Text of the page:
Najdorf took eleven Olympic medals (seven for teams Poland and Argentina – four silver, three bronze, and four individuals – gold in 1939, 1950, and 1952, as well as one silver in 1962).

World Championship contender

Najdorf's string of successes from 1939 to 1947 had raised him into the ranks of the world's top players. According to Chessmetrics, he was ranked second in the world from mid 1947 to mid 1949.[5] Despite his strong results, Najdorf was not invited to the 1948 World Championship tournament as a replacement for Reuben Fine.[6]

Although not a full-time chess professional (for many years he worked in the insurance business), he was one of the world's leading chess players in the 1950s and 1960s and he excelled in playing blindfold chess: he broke the world record twice, by playing blindfold 40 games in Rosario, 1943, and 45 in Sao Paulo, 1947, becoming the world blindfold chess champion. In 1950, FIDE made him one of the inaugural International Grandmasters. In the same year he played at Budapest in the Candidates Tournament to select a challenger for the world chess championship, and finished fifth. Three years later, in the Zürich Candidates Tournament in 1953, he finished sixth, and never succeeded in qualifying for the Candidates again. The closest he would come in the remainder of his career was in the following cycle, when he narrowly failed to qualify from the 1955 Interzonal, held at Gothenburg, Sweden.[7]

Later career

Najdorf won important tournaments such as Mar del Plata (1961) and Havana (1962 and 1964). He also played in both Piatigorsky Cup tournaments, held in 1963 and 1966. Just before his 60th birthday, he participated in the 1970 USSR vs. Rest of the World match, achieving an even score against the former world champion Mikhail Tal.

Najdorf's lively personality made him a great favorite among chess fans, as he displayed an aptitude for witty sayings, in the manner of his mentor Tartakower. An example: commenting on his opponent at the 1970 USSR-vs-World match, he remarked, "When [then-world-champion Boris] Spassky offers you a piece, you might as well resign then and there. But when Tal offers you a piece, you would do well to keep playing, because then he might offer you another, and then another, and then ... who knows?"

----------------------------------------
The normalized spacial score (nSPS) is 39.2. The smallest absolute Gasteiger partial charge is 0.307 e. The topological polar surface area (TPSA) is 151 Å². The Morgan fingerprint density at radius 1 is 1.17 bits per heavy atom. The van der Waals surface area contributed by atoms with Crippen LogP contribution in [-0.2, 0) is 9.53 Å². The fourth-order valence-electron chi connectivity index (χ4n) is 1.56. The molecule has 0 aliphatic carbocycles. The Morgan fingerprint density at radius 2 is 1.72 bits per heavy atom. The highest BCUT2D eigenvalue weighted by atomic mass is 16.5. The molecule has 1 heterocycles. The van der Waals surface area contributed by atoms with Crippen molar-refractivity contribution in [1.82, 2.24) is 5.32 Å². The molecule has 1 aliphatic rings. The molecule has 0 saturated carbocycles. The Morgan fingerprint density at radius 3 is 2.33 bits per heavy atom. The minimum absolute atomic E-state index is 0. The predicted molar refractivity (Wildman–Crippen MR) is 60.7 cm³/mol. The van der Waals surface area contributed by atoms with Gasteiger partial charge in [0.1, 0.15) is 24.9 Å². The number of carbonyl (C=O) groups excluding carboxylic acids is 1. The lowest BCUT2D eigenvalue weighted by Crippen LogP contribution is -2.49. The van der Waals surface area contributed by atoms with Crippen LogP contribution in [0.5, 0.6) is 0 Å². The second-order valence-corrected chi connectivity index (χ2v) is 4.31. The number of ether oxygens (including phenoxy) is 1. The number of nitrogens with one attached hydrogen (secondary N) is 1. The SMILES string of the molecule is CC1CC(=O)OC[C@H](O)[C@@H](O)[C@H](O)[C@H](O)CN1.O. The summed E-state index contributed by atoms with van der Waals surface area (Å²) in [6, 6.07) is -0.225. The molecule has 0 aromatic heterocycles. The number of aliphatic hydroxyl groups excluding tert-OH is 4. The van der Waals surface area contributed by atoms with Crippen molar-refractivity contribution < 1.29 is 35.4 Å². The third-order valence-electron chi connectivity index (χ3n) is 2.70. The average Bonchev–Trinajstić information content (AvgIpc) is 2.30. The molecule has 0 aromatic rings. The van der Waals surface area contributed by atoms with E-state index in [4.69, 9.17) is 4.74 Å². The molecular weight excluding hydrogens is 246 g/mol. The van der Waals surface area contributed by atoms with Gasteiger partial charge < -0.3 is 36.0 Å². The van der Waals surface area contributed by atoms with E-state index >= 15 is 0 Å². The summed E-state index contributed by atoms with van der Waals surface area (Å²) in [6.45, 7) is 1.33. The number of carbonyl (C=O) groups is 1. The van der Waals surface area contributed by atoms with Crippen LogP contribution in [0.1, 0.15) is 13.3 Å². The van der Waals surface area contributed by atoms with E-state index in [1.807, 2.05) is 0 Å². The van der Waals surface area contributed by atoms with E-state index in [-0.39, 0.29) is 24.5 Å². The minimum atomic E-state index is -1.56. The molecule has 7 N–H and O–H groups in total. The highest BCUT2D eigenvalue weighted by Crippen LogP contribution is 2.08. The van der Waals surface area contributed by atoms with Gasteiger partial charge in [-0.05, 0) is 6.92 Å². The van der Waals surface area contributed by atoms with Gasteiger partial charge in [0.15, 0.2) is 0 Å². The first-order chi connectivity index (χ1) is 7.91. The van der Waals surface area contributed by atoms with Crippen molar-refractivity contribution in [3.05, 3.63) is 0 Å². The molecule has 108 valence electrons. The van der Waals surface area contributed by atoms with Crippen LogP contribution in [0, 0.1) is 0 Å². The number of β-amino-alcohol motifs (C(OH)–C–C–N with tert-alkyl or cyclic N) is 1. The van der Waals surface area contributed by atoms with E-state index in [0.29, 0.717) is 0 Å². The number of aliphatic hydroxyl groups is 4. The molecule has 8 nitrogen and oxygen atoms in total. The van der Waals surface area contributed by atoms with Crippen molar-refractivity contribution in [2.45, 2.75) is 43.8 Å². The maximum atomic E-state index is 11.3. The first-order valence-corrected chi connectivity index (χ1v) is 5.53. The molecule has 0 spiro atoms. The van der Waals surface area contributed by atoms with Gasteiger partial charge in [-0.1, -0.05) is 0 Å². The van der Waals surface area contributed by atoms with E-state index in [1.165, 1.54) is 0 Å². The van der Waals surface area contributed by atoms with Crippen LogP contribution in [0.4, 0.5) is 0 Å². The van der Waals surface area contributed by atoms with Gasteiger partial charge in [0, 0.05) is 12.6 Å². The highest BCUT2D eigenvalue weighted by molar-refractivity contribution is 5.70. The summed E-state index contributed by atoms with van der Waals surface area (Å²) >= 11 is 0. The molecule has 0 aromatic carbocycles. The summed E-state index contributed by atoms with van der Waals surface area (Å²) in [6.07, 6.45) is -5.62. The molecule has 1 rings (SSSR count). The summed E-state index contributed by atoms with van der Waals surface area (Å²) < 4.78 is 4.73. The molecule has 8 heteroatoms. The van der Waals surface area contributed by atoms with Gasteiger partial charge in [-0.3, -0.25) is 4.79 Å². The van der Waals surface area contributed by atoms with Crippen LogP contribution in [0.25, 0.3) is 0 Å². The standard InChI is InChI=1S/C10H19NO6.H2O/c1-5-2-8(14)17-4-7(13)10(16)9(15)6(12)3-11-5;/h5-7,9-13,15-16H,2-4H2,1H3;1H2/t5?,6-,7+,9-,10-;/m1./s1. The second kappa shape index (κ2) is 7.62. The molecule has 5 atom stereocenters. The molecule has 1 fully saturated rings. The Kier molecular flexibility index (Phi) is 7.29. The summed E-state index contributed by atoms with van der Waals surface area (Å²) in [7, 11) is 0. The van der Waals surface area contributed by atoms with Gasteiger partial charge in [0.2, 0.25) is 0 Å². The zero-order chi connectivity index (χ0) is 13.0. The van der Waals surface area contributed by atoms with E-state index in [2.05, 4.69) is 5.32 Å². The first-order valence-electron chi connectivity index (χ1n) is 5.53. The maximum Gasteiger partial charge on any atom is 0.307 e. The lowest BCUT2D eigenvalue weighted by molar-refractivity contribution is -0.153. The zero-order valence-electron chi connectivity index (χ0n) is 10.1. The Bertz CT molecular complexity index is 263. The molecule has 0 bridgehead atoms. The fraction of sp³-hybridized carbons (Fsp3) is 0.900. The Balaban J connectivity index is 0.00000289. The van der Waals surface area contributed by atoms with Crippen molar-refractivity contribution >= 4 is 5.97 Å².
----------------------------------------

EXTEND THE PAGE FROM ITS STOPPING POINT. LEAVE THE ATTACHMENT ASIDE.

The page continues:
Najdorf remained active in chess to the end of his life. At age 69, he tied for second place in a very strong field at Buenos Aires 1979, with 8/13, behind winner Bent Larsen (11/13), though ahead of former world champions Tigran Petrosian and Boris Spassky. At Buenos Aires 1988, he made a score of 8.5/15 for fourth place at age 78. The next year in the 1989 Argentine Championship, with several other GMs in the field, he tied for 4th–6th places, with 10/17. His last national championship was in 1991 at age 81, where he finished with a minus score. Najdorf was an exceptional blitz (five-minute) player, remaining a strong player into his eighties.


Solid white.svg a b c d e f g h Solid white.svg
8 a8 black rook b8 black knight c8 black bishop d8 black queen e8 black king f8 black bishop g8 black king h8 black rook 8
7 a7 black king b7 black pawn c7 black king d7 black king e7 black pawn f7 black pawn g7 black pawn h7 black pawn 7
6 a6 black pawn b6 black king c6 black king d6 black pawn e6 black king f6 black knight g6 black king h6 black king 6
5 a5 black king b5 black king c5 black king d5 black king e5 black king f5 black king g5 black king h5 black king 5
4 a4 black king b4 black king c4 black king d4 white knight e4 white pawn f4 black king g4 black king h4 black king 4
3 a3 black king b3 black king c3 white knight d3 black king e3 black king f3 black king g3 black king h3 black king 3
2 a2 white pawn b2 white pawn c2 white pawn d2 black king e2 black king f2 white pawn g2 white pawn h2 white pawn 2
1 a1 white rook b1 black king c1 white bishop d1 white queen e1 white king f1 white bishop g1 black king h1 white rook 1
Solid white.svg a b c d e f g h Solid white.svg
The Najdorf Variation of the Sicilian Defense begins with moves 1.e4 c5 2.Nf3 d6 3.d4 cxd4 4.Nxd4 Nf6 5.Nc3 a6

The Najdorf Variation in the Sicilian Defense, one of the most popular openings in modern chess, is named after him. Najdorf also made contributions to the theory and praxis of other openings such as the King's Indian Defense. Najdorf was also a well-respected chess journalist, who had a popular column in the Buenos Aires Clarín newspaper.

Notable games

See also


  1. ^ Tadeusz Wolsza, Arcymistrzowie, mistrzowie, amatorzy... Słownik biograficzny szachistów polskich, tom 4, Wydawnictwo DiG, Warszawa 2003, ISBN 83-7181-288-4
  2. ^ OlimpBase :: Men's Chess Olympiads :: Miguel Najdorf
  3. ^ BrasilBase
  4. ^ Roger Paige Chess Site
  5. ^ Chessmetrics Summary for 1945–55, Chessmetrics
  6. ^ Miguel Najdorf Memorial 2010
  7. ^ 1955 Goteborg Interzonal Tournament, Mark Weeks' Chess Pages

Further reading

External links